For Democracy To Thrive, Openness Must Prevail
Debate is at the heart of a democracy. Discourse is what fuels growth in any organization.
When our aim is to silence one another rather than to enter into a respectful discussion, it’s a sign that society is beginning to fail.
For democracy to thrive, openness must prevail.
In the United States, President Donald Trump’s Twitter account was recently deleted by an unnamed, disaffected employee for 11 minutes. It was the employee’s last act before voluntarily leaving the company. Some called for the employee to win the Nobel peace prize. Whatever your politics, the situation was frightening. This is not Nobel prize worthy. For Twitter to be in a position of power to silence a sitting US president speaks volumes to the issue of ensuring each of us remain open to debate and discourse. At a minimum each of us must have the tools in which to do so.
But President Trump is not helping the situation either. He too is guilty of diminishing the importance of open dialog. He too is a culprit of forgetting the core values of a healthy society.
His own mercurial Twitter feed exemplifies my point. Trump repeatedly denounces the opinions of others, refers to elected officials and journalists by derogatory and divisive names, and attempts to minimize ideas that are not his own by twisting truths into lies. (e.g. climate change) When members of his own cabinet propose alternate ways in which to handle situations, rather than being respectful and listening to the idea, Trump uses threats to counter-punch Secretary of State Tillerson provides a prime example. Most recently he has been tasked with stick-handling the bombastic file that is North Korea. Trump’s confidence building leadership is to suggest it’s unlikely that Tillerson will even finish his four-year appointment term. That’s not being open. It’s sociopathic, closed-minded and egregious.
In Canada, the governing Liberal Party’s Environment Minister, Catherine McKenna, has been repeatedly called “climate Barbie” by members of the media outlet, The Rebel, including its founder Ezra Levant. A political opponent of McKenna, Conservative Gerry Ritz, had the audacity to use the same derogatory term in a tweet. The intimidation tactic did not phase Minister McKenna. She fought back admirably with verve. But the aim of Levant, Ritz and others is to silence McKenna. Their real quest is to mute her. It won’t happen but it also will not inspire other women and men from getting into politics in the first place. This is when democracy and discourse is lost. These are the acts of silencing future generations.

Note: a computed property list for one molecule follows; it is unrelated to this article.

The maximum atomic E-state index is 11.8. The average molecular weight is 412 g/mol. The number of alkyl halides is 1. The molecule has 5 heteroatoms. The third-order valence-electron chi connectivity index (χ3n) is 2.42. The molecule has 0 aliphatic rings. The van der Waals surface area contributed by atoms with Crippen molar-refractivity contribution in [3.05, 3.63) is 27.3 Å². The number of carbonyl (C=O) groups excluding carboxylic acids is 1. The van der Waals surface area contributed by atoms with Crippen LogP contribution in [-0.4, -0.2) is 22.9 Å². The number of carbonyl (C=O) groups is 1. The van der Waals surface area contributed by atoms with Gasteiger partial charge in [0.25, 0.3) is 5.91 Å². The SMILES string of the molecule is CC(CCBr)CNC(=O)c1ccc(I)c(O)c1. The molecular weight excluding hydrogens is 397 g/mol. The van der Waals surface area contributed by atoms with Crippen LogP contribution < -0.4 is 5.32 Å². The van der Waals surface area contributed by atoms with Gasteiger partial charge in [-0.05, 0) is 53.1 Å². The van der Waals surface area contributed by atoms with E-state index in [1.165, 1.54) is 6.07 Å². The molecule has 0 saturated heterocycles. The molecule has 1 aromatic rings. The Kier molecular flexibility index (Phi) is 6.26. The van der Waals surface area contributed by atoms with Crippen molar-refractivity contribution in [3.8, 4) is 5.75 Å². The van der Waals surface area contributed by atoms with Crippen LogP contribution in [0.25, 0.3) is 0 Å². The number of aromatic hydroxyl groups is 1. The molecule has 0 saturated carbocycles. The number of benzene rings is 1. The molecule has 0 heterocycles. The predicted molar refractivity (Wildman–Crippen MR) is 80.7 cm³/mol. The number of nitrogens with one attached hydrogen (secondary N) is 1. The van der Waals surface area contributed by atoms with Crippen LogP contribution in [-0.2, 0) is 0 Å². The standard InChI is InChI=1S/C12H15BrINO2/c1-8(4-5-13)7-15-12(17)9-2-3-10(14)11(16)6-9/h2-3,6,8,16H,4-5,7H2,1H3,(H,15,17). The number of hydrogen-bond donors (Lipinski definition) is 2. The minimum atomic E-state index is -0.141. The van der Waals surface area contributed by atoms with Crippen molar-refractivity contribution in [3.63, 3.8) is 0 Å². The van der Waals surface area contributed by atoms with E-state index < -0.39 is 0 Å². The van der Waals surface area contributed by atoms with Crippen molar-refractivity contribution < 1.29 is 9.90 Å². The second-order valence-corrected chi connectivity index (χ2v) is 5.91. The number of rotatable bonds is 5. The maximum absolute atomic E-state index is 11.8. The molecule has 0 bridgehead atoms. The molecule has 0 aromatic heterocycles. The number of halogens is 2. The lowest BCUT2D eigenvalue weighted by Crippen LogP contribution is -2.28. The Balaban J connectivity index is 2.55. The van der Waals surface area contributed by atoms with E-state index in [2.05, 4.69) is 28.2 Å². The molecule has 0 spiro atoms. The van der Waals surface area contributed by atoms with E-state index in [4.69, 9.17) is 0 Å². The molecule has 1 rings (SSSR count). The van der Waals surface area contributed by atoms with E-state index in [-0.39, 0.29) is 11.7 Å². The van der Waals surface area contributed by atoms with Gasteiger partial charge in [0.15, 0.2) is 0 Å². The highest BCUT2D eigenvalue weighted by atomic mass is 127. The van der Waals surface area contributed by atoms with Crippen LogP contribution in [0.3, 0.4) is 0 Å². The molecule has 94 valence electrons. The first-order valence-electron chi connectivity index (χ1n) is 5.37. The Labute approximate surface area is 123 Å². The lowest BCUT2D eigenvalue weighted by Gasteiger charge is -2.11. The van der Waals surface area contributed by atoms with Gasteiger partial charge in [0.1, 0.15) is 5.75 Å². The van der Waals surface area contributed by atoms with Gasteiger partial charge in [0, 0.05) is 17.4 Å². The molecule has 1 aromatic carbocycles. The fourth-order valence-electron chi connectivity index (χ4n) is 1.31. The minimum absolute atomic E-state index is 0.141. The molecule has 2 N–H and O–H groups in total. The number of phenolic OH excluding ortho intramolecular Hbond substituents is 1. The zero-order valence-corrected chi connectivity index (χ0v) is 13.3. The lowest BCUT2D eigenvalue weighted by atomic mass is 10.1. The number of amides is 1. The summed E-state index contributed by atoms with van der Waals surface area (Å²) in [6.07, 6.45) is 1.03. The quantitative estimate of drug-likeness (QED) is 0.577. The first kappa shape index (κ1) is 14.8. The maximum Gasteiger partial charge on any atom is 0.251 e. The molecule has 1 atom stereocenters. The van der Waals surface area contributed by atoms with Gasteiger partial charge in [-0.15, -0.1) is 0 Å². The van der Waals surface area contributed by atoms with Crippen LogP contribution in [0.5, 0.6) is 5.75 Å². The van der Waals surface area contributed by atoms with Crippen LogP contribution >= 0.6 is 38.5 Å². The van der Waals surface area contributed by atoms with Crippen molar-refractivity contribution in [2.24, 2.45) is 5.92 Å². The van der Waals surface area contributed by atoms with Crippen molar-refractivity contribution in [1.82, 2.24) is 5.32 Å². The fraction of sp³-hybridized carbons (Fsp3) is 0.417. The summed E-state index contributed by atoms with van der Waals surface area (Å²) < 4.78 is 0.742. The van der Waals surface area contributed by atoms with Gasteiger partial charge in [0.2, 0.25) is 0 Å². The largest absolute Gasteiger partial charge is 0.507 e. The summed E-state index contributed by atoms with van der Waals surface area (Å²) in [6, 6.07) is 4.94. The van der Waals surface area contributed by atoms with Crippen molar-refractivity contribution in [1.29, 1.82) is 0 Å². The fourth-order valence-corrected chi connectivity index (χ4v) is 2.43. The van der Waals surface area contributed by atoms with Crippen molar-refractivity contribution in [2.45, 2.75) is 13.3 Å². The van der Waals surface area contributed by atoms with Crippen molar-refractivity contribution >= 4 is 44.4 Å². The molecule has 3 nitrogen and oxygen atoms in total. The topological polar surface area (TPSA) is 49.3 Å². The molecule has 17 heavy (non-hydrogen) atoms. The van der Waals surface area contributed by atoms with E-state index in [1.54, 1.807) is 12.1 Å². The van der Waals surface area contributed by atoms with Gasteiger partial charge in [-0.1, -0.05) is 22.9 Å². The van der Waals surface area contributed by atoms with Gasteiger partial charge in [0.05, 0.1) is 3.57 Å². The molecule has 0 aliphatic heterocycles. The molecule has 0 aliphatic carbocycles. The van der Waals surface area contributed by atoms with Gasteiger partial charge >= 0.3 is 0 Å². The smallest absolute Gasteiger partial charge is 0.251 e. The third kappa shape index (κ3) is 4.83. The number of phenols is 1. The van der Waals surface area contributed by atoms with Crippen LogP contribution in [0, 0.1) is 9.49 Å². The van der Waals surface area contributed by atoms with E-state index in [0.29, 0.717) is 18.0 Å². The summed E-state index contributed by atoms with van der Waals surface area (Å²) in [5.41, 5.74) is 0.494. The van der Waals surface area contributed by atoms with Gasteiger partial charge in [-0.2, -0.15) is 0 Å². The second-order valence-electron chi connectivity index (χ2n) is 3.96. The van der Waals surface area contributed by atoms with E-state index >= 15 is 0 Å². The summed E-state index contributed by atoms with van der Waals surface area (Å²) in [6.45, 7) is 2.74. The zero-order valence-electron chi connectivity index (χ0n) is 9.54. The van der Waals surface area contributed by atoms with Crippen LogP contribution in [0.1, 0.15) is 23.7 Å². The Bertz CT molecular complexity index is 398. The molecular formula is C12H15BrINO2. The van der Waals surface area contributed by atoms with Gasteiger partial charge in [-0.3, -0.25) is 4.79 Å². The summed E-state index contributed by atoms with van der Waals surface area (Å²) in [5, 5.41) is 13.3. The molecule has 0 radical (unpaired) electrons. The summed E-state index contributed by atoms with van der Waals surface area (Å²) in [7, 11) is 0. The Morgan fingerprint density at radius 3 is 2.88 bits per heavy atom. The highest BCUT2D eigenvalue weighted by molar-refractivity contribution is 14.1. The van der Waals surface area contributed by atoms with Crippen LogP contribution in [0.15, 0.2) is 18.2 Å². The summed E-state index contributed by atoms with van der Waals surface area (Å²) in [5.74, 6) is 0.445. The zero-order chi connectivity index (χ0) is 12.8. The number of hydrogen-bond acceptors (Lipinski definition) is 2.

Citizenship is defined as having membership in a community. Democracy is a community. Our organizations are a community. Society is a community. We cannot silence members of the community. Our aim must not be to hush what others bring to the table of possibility. It has to remain an endless feast. Our democracy and our organizations deserve the opportunity to review the thoughts of everyone.
When we silence one another we kill democracy. When we bully we destroy our organizations. When we stop listening we ruin society.
Respect for the opinion of others is the starting point for a values-based society. At this point in time in 2017, it seems to me as though our values are spiraling out of control.
The first ominous meteorite that is crashing to earth is our respect for open debate and discourse.
We need to do better.
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